On This Day in #F1: 26th December 1958 – Newey Born

Brought to you by TheJudge13 chronicler – The Grumpy Jackal

– 1958: Formula One’s worst nightmare born


Vittorio Jano, Ferdinand Porsche, John Cooper, Colin Chapman, Mauro Forghieri, John Barnard et al – all brilliant engineers and designers that changed the course of motor-sport designs.

I have to ask would it be fair to include Newey in this exclusive club?

Arguably he is the best aerodynamicist of his generation but could he really be defined as a game changer? Whilst all the men mentioned above were ground-breakers, innovators that broke new ground with radical new ways of thinking, Newey is merely the 21st century geek that hones his designs in binary, surely? Newey is the hip-hop genius of the current era, taking ideas pioneered by true innovators and merely polish them to the absolute limit… or is that a disservice to Newey and his predecessors?

Newey was born in Stratford-upon-Avon and an early claim to fame was he attended the same school as Top Gear’s Jeremy Clarkson. At the age of 16 he was politely asked to leave the school after he pushed the volume levels up on an amplifier whilst progressive rock band Greenslade were performing. It was not noted whether the change in acoustics – which destroyed the 11th century stained glass windows – were an early experiment into how to blow gases!

Young Ade graduated from Southampton University in 1980 with a First Class Honours degree in Aeronautics and Astronautics and began working immediately for the Fittipaldi Formula One team under Harvey Postlethwaite.

His next move took him stateside and he worked for March for several years, as a race engineer in F2 and then designing March GTP sports-cars and their Indycar project. In 1984, his design won seven races including the famous Indy500 and would take the titles in 1985 and 1986.


The developing genius returned back to Europe by joininfg FORCE, the F1 team set up by Karl Haas, but when the team withdrew, Newey was re-hired by March as chief designer. He remained at March for three seasons, 1988 to 1990, before accepting a call from the Williams team for the 1991 season and the rest as they say is history.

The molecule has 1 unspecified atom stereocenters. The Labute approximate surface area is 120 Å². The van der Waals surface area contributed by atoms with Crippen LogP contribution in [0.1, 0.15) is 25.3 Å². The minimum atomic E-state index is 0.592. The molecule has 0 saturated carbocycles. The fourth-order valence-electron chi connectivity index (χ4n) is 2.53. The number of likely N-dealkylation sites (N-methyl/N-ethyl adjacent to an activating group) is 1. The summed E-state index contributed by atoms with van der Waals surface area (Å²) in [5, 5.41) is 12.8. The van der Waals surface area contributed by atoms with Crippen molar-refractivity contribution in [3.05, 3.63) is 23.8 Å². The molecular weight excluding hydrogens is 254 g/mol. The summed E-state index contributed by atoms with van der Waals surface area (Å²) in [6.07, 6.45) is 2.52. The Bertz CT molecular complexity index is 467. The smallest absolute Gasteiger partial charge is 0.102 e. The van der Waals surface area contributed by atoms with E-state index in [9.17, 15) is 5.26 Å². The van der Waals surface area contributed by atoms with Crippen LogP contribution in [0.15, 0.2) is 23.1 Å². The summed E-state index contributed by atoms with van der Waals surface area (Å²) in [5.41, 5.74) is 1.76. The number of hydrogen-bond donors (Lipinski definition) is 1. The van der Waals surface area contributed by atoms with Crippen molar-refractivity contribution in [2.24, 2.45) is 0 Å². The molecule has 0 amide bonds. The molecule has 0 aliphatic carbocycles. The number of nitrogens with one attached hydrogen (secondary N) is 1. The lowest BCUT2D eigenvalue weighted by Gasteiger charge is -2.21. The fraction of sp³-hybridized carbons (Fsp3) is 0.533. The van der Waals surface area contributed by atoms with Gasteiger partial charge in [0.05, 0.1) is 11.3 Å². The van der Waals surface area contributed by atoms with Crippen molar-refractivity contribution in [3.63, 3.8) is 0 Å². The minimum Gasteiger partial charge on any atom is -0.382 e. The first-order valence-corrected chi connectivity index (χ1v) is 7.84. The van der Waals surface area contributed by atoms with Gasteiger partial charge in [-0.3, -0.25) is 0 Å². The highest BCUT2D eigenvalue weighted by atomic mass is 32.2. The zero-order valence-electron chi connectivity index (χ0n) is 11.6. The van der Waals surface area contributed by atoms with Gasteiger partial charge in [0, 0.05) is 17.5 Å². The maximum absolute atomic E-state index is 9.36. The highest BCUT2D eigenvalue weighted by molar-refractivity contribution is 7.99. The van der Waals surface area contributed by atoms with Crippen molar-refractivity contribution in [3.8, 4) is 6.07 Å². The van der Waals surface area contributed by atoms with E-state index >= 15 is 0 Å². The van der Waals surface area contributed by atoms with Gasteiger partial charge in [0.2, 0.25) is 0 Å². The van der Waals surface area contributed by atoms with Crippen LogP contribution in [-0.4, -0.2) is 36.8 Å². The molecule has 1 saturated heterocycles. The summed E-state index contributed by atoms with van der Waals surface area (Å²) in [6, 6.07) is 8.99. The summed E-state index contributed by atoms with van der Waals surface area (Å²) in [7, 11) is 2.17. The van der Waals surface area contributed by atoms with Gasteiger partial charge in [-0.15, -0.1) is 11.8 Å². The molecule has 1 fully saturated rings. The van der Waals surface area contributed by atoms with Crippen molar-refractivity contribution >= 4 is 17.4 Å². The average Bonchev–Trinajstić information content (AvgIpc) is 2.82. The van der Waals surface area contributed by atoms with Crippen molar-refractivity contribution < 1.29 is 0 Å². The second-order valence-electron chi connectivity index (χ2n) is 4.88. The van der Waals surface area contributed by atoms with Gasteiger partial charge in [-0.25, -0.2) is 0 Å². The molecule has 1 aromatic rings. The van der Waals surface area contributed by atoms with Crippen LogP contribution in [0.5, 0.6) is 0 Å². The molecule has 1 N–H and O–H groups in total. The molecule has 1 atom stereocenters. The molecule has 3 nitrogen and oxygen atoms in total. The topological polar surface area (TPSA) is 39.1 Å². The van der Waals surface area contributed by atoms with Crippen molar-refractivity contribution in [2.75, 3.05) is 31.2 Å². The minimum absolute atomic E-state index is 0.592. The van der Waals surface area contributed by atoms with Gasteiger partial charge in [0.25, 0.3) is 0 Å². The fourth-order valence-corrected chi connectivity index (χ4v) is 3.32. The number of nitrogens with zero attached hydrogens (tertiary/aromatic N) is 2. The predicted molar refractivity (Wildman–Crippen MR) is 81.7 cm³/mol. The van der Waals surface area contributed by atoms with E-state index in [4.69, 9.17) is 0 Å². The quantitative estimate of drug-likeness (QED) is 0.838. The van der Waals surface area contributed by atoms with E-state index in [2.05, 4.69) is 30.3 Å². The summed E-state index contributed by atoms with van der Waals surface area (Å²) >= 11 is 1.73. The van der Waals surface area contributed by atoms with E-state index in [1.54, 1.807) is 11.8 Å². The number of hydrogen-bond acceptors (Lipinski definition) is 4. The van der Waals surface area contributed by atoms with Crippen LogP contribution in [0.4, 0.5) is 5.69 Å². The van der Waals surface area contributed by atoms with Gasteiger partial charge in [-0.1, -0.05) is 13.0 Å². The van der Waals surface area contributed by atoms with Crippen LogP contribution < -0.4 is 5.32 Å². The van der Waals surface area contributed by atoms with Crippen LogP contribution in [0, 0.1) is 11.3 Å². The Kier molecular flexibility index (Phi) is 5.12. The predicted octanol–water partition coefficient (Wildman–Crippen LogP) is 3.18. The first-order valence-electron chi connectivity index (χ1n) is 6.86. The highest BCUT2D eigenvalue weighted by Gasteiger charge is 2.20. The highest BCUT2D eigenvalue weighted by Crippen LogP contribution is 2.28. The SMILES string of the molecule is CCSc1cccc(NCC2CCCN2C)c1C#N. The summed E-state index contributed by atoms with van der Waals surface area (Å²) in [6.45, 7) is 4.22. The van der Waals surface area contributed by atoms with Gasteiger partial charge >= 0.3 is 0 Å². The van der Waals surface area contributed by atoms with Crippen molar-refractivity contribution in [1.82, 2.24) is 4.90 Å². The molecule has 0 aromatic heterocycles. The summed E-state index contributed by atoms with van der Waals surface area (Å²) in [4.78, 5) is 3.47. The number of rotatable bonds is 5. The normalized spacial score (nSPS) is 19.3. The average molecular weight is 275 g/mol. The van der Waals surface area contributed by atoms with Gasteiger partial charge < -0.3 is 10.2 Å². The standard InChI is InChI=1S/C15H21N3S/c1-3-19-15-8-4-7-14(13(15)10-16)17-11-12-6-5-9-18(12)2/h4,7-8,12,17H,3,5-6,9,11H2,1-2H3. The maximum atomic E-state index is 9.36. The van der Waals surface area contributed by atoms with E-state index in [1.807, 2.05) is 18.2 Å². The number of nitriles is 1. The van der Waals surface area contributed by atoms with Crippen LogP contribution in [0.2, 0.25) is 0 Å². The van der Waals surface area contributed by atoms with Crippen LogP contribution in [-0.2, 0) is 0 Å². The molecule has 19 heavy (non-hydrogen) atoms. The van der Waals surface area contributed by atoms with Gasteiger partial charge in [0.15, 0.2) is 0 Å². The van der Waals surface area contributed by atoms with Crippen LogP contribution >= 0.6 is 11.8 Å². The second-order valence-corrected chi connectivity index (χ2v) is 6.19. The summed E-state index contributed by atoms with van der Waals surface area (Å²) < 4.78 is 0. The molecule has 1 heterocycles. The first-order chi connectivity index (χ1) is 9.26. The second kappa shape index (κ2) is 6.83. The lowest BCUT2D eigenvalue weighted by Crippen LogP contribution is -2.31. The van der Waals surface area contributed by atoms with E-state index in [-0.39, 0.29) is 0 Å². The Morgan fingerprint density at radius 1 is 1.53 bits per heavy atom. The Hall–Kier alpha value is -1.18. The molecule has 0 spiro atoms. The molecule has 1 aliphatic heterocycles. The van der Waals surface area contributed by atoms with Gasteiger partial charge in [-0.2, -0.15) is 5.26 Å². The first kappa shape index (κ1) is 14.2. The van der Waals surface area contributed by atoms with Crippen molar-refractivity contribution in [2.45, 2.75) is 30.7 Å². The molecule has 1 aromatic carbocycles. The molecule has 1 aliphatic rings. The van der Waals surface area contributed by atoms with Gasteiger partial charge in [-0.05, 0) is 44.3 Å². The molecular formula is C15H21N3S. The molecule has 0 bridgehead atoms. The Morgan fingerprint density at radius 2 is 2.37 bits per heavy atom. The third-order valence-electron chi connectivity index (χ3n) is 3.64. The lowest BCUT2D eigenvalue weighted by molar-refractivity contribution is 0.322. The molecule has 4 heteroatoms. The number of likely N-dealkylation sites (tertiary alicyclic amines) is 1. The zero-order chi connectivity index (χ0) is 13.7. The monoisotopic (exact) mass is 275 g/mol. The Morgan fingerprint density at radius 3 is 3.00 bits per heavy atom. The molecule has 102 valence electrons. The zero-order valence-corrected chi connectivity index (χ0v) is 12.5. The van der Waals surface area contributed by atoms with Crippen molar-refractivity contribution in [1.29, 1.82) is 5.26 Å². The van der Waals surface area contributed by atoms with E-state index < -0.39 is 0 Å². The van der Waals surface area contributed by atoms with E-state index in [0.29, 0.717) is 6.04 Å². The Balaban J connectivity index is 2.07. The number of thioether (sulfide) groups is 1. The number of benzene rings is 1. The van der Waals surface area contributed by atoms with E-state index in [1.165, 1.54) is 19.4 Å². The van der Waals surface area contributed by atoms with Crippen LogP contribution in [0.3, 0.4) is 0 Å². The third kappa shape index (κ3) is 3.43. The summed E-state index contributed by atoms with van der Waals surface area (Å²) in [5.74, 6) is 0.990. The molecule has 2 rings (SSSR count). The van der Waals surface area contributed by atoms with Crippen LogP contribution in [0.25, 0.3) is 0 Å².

Yet in this video, he speaks of how his initial designs changed the direction Formula One was taking by designing the front wing and chassis in collaboration, as at the time “cars were becoming big and clumsy.”

Formula One in the 21st century has fundamentally changed from the days when a single mind could design and build a complete race car. It has evolved into an organisation which chase milli-seconds at the cost of millions.
It has ignored the sports original DNA of hard, driven, sporting pioneers and morphed into corporations that – irrespective of lip-service to sportsmanship -are all businesses.

Maybe the pioneers would have been swallowed up by the evolution of technology, science and language. Or just maybe, they would have evolved into the kind of man that Newey is today.

Either way, these are competitive men, driven to succeed and pushing boundaries forever.

7 responses to “On This Day in #F1: 26th December 1958 – Newey Born

  1. I reckon Newey belongs in that list of greats. It’s nigh on impossible to compare his still growing legacy with those other guys though, if only because the eras they all operated in are just so ridiculously different. Newey’s designs are probably less innovative than some of the others but that’s because the rule he’s operated under are massively more restrictive.

    Newey is without doubt the leading designer of this generation by some margin and deserves a place with the other design stars.

    BTW, I’d throw Gordon Murray in there as well as a roughy. Not as successful as some but any man with the BT46B and BT55 plus the original Macca road car in his portfolio is crazy good.

    • Afterthought: We may see Newey’s innovative side come through in his America’s Cup project, not that I have much idea about the design rules for the boats these days.

  2. Don’t forget also that Newey is old-school.. He visualises his designs and draws them with a pen. He then gives it to the computer guys to work up into real parts. Was Peter P his go-to for this as second in command? Once at McLaren, a Red Bull front wing turns up ASAP.

    There’s no denying that Newey’s Williams, McLarens and Red Bulls have had plenty of innovative features, the question is how many were down to him, e.g. twin-keel McLaren or EBD yes, but active suspension? One wheel braking? Possibly not.

  3. For me, Adrian Newey is/was the most interesting person in F1.
    Just love seeing when the camera shows him studying his or a competitor’s car. You can almost see the wheels turning in his brain.
    More than another else, I’d like to have dinner with him.

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